Saving costs in Linux environments while still using a stable server platform for ColdFusion

I began this as a comment to Matt Woodward's blog entry on ColdFusion start scripts on Ubuntu Linux. I just wanted to add some links, but it became lengthy and is better suited as a blog post of my own.

I'm not a Ubuntu user, but strictly Red Hat, Fedora, or Red Hat clones. I just wanted to post some related links for Red Hat users.

On the topic of running ColdFusion on "unsupported" Linux distributions, I recommend using Red Hat clones such as CentOS, rather than bleeding edge distributions if you absolutely cannot run a distro supported for use with ColdFusion by Adobe.

Fedora Core Linux, for example, is a bleeding edge distribution and is not appropriate as a production server even though it is sponsored by Red Hat. For a server you want stability with a well tested suite of packages rather than a distro that has all the bells and whistles but hasn't been put through its paces or tightened up as much the stable commercial release.

CentOS is built from the same source as Red Hat Enterprise Linux. Effectively CentOS is RHEL, except that CentOS is free and supported by the community. This is possible because under the GPL, Red Hat must make its source available, and CentOS takes advantage of that. I'm not bashing Ubuntu or other distros here, but CentOS is a recommended stable OS that is appropriate as a production server, and I've had some Red Hat instructors tell me so off the record.

Since ColdFusion is QA'd on RHEL you can feel confident that a Red Hat clone will be as reliable as RHEL itself, even if that OS doesn't show up on the ColdFusion System Requirements. Still, however, should anyone using a clone need to seek ColdFusion Support from Adobe, you may be asked to first reproduce the problem on RHEL itself.

A good use of Red Hat clones for a small shop would be to use the clones for development and staging/QA of ColdFusion web applications, then host the final application on a paid RHEL server. This way you can save costs on non-production environments.

The same argument applies to clones of SuSe Linux Enterprise Server as well, although since I'm not a SuSe fan I can't name any of their clones.

A shortcut to getting started with PostgreSQL database on Linux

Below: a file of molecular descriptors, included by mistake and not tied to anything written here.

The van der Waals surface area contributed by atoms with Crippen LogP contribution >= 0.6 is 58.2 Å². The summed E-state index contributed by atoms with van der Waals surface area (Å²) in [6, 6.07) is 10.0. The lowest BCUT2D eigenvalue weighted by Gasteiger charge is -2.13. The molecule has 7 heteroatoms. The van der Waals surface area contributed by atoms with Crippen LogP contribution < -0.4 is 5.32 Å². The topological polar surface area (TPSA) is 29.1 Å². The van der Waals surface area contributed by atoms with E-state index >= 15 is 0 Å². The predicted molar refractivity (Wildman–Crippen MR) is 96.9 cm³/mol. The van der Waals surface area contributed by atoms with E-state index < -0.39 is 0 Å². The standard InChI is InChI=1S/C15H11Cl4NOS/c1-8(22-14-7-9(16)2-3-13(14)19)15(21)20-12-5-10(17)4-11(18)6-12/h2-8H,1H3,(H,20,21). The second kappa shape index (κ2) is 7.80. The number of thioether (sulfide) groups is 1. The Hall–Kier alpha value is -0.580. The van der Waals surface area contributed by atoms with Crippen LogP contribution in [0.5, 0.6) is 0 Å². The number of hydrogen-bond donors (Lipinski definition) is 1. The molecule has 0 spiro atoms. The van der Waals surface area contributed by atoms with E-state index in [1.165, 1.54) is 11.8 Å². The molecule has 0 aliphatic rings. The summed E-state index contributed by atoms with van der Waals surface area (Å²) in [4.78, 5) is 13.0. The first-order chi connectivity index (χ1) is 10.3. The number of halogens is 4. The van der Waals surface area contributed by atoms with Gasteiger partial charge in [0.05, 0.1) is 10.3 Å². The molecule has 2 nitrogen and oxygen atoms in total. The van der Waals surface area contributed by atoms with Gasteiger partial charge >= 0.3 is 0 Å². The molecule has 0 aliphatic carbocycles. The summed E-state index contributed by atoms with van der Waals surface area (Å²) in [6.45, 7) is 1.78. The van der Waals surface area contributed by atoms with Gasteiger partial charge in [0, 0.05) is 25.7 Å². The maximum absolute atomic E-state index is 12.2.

Recently I've needed to install the PostgreSQL 8.14 database server on a couple Linux machines for testing. Here is some information and scripts to make it easier for you start and stop the database, since installing from source instead of RPM leaves you without the convenient /etc/init.d boot scripts for Postgres and requires you to start Postgres database with the postmaster command when su'd as the postgres user. A bit of a headache... so I wrote the script shown further below as a convenience when managing Postgres and it may be helpful for those who don't want to read all the docs right away.

After having downloaded and uncompressed (tar -xvzf postgresql-8.1.4.tar.gz), the installation instructions begin with the a short version, to be run from inside the uncompressed source directory. I've modified the short version such that when creating the system postgres user account, no shell is given for the postgres user, then later a shell can be specified when using the su command to run the postmaster (The postmaster command can not be run by root directly).


Understanding HotSpot in Plain English

Not having a degree in Computer Science means that my view of web technology begins at a granular level and necessarily seeps from the top down into the foundations of how software works. For ColdFusion this course traverses the basics of HTTP and CSS, expands into the full range of CFML tags, functions, and architecture, then arcs into databases and SQL, and continues well into the depths of Java and J2EE technology and all that's contained therein. One low level topic that has often piqued my interest has been the question of what exactly is the Sun HotSpot technology for Java Virtual Machines? Sure many ColdFusion pundits share recommendations for JVM tuning parameters, but if you're like me you find it rather superficial and want to know more about this HotSpot black box.